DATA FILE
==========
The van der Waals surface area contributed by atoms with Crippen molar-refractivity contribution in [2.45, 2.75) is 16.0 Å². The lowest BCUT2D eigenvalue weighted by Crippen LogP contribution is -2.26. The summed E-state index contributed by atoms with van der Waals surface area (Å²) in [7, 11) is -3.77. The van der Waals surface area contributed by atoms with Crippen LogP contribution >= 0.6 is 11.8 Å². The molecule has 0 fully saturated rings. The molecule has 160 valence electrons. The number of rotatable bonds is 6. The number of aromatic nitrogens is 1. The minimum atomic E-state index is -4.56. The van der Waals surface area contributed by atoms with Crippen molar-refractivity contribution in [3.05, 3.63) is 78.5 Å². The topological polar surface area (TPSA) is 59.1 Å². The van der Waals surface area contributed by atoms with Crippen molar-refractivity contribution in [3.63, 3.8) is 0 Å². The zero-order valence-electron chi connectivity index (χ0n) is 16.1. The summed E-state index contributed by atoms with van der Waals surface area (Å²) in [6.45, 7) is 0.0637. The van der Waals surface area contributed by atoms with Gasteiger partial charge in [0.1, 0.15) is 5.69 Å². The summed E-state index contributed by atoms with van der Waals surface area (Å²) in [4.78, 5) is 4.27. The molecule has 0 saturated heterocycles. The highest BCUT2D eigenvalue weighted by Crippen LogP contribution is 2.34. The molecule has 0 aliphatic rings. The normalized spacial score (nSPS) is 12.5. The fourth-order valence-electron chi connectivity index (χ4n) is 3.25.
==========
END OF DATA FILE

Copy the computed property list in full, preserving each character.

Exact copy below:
The van der Waals surface area contributed by atoms with Crippen molar-refractivity contribution in [2.45, 2.75) is 16.0 Å². The lowest BCUT2D eigenvalue weighted by Crippen LogP contribution is -2.26. The summed E-state index contributed by atoms with van der Waals surface area (Å²) in [7, 11) is -3.77. The van der Waals surface area contributed by atoms with Crippen LogP contribution >= 0.6 is 11.8 Å². The molecule has 0 fully saturated rings. The molecule has 160 valence electrons. The number of rotatable bonds is 6. The number of aromatic nitrogens is 1. The minimum atomic E-state index is -4.56. The van der Waals surface area contributed by atoms with Crippen molar-refractivity contribution in [3.05, 3.63) is 78.5 Å². The topological polar surface area (TPSA) is 59.1 Å². The van der Waals surface area contributed by atoms with Crippen molar-refractivity contribution in [3.63, 3.8) is 0 Å². The zero-order valence-electron chi connectivity index (χ0n) is 16.1. The summed E-state index contributed by atoms with van der Waals surface area (Å²) in [6.45, 7) is 0.0637. The van der Waals surface area contributed by atoms with Gasteiger partial charge in [0.1, 0.15) is 5.69 Å². The summed E-state index contributed by atoms with van der Waals surface area (Å²) in [4.78, 5) is 4.27. The molecule has 0 saturated heterocycles. The highest BCUT2D eigenvalue weighted by Crippen LogP contribution is 2.34. The molecule has 0 aliphatic rings. The normalized spacial score (nSPS) is 12.5. The fourth-order valence-electron chi connectivity index (χ4n) is 3.25.